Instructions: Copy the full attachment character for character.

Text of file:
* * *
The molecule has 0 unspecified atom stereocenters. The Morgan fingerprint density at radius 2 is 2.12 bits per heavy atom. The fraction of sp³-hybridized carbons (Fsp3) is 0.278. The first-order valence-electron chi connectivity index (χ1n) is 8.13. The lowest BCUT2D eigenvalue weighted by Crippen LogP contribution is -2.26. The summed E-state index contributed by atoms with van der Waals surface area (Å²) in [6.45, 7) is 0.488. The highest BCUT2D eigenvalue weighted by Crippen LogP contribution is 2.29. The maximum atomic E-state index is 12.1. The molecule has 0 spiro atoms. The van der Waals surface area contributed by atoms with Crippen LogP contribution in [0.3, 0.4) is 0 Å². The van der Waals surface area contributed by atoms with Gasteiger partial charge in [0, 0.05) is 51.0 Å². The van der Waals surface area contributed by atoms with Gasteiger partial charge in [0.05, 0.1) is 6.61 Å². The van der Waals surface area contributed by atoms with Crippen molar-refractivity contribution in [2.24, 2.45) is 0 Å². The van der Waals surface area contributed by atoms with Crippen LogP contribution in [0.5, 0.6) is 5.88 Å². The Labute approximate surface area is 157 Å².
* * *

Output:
The molecule has 0 unspecified atom stereocenters. The Morgan fingerprint density at radius 2 is 2.12 bits per heavy atom. The fraction of sp³-hybridized carbons (Fsp3) is 0.278. The first-order valence-electron chi connectivity index (χ1n) is 8.13. The lowest BCUT2D eigenvalue weighted by Crippen LogP contribution is -2.26. The summed E-state index contributed by atoms with van der Waals surface area (Å²) in [6.45, 7) is 0.488. The highest BCUT2D eigenvalue weighted by Crippen LogP contribution is 2.29. The maximum atomic E-state index is 12.1. The molecule has 0 spiro atoms. The van der Waals surface area contributed by atoms with Crippen LogP contribution in [0.3, 0.4) is 0 Å². The van der Waals surface area contributed by atoms with Gasteiger partial charge in [0, 0.05) is 51.0 Å². The van der Waals surface area contributed by atoms with Gasteiger partial charge in [0.05, 0.1) is 6.61 Å². The van der Waals surface area contributed by atoms with Crippen molar-refractivity contribution in [2.24, 2.45) is 0 Å². The van der Waals surface area contributed by atoms with Crippen LogP contribution in [0.5, 0.6) is 5.88 Å². The Labute approximate surface area is 157 Å².